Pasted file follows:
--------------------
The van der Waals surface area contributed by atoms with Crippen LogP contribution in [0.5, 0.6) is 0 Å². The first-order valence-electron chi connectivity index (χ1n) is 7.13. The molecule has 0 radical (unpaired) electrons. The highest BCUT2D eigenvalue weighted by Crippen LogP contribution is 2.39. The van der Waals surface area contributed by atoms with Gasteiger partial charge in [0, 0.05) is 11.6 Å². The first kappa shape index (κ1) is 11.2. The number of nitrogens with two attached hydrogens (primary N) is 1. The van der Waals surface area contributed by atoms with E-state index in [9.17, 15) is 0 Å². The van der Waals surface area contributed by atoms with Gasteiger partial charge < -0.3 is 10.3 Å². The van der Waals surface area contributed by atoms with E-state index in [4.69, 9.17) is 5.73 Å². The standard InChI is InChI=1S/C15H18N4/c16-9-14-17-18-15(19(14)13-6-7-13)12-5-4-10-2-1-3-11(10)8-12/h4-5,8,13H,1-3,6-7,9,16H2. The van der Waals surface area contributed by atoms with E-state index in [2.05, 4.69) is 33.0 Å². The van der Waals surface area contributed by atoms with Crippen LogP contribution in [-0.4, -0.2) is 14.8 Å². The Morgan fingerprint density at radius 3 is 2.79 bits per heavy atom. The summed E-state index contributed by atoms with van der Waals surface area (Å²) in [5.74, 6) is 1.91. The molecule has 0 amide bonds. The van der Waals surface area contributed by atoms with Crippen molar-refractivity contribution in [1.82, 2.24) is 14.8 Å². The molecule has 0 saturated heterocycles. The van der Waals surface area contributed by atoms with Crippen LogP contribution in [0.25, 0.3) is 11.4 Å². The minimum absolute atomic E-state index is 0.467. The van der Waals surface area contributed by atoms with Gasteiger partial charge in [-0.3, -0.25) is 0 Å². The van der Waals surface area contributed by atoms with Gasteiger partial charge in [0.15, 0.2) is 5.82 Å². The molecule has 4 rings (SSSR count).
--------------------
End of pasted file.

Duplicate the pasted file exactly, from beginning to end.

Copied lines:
The van der Waals surface area contributed by atoms with Crippen LogP contribution in [0.5, 0.6) is 0 Å². The first-order valence-electron chi connectivity index (χ1n) is 7.13. The molecule has 0 radical (unpaired) electrons. The highest BCUT2D eigenvalue weighted by Crippen LogP contribution is 2.39. The van der Waals surface area contributed by atoms with Gasteiger partial charge in [0, 0.05) is 11.6 Å². The first kappa shape index (κ1) is 11.2. The number of nitrogens with two attached hydrogens (primary N) is 1. The van der Waals surface area contributed by atoms with E-state index in [9.17, 15) is 0 Å². The van der Waals surface area contributed by atoms with Gasteiger partial charge < -0.3 is 10.3 Å². The van der Waals surface area contributed by atoms with E-state index in [4.69, 9.17) is 5.73 Å². The standard InChI is InChI=1S/C15H18N4/c16-9-14-17-18-15(19(14)13-6-7-13)12-5-4-10-2-1-3-11(10)8-12/h4-5,8,13H,1-3,6-7,9,16H2. The van der Waals surface area contributed by atoms with E-state index in [2.05, 4.69) is 33.0 Å². The van der Waals surface area contributed by atoms with Crippen LogP contribution in [-0.4, -0.2) is 14.8 Å². The Morgan fingerprint density at radius 3 is 2.79 bits per heavy atom. The summed E-state index contributed by atoms with van der Waals surface area (Å²) in [5.74, 6) is 1.91. The molecule has 0 amide bonds. The van der Waals surface area contributed by atoms with Crippen molar-refractivity contribution in [1.82, 2.24) is 14.8 Å². The molecule has 0 saturated heterocycles. The van der Waals surface area contributed by atoms with Crippen LogP contribution in [0.25, 0.3) is 11.4 Å². The minimum absolute atomic E-state index is 0.467. The van der Waals surface area contributed by atoms with Gasteiger partial charge in [-0.3, -0.25) is 0 Å². The van der Waals surface area contributed by atoms with Gasteiger partial charge in [0.15, 0.2) is 5.82 Å². The molecule has 4 rings (SSSR count).